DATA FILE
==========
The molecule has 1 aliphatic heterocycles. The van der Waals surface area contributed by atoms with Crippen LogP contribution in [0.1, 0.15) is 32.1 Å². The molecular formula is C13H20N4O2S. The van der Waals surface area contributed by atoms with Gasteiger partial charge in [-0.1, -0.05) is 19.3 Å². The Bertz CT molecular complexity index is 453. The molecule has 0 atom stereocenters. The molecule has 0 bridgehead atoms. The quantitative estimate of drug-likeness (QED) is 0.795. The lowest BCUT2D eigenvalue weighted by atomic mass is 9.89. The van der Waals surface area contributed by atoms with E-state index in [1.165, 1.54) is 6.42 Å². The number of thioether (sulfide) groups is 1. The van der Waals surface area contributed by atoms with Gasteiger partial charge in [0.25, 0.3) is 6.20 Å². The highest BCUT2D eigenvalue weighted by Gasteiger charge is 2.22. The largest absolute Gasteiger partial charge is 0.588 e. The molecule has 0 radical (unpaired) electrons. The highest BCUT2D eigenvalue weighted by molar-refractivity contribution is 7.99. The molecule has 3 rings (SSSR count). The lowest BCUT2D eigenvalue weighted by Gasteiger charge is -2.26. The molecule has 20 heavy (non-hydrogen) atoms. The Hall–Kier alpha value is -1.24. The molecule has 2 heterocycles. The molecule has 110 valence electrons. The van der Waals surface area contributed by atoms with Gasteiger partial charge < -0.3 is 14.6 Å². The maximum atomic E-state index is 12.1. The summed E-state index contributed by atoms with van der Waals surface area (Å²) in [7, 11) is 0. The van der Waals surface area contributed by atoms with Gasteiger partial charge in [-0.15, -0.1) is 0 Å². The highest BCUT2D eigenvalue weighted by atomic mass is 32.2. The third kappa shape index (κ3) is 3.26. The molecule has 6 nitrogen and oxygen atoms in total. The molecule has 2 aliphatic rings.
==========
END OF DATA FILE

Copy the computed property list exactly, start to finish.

The molecule has 1 aliphatic heterocycles. The van der Waals surface area contributed by atoms with Crippen LogP contribution in [0.1, 0.15) is 32.1 Å². The molecular formula is C13H20N4O2S. The van der Waals surface area contributed by atoms with Gasteiger partial charge in [-0.1, -0.05) is 19.3 Å². The Bertz CT molecular complexity index is 453. The molecule has 0 atom stereocenters. The molecule has 0 bridgehead atoms. The quantitative estimate of drug-likeness (QED) is 0.795. The lowest BCUT2D eigenvalue weighted by atomic mass is 9.89. The van der Waals surface area contributed by atoms with E-state index in [1.165, 1.54) is 6.42 Å². The number of thioether (sulfide) groups is 1. The van der Waals surface area contributed by atoms with Gasteiger partial charge in [0.25, 0.3) is 6.20 Å². The highest BCUT2D eigenvalue weighted by Gasteiger charge is 2.22. The largest absolute Gasteiger partial charge is 0.588 e. The molecule has 0 radical (unpaired) electrons. The highest BCUT2D eigenvalue weighted by molar-refractivity contribution is 7.99. The molecule has 3 rings (SSSR count). The lowest BCUT2D eigenvalue weighted by Gasteiger charge is -2.26. The molecule has 20 heavy (non-hydrogen) atoms. The Hall–Kier alpha value is -1.24. The molecule has 2 heterocycles. The molecule has 110 valence electrons. The van der Waals surface area contributed by atoms with Gasteiger partial charge < -0.3 is 14.6 Å². The maximum atomic E-state index is 12.1. The summed E-state index contributed by atoms with van der Waals surface area (Å²) in [7, 11) is 0. The van der Waals surface area contributed by atoms with Gasteiger partial charge in [-0.15, -0.1) is 0 Å². The highest BCUT2D eigenvalue weighted by atomic mass is 32.2. The third kappa shape index (κ3) is 3.26. The molecule has 6 nitrogen and oxygen atoms in total. The molecule has 2 aliphatic rings.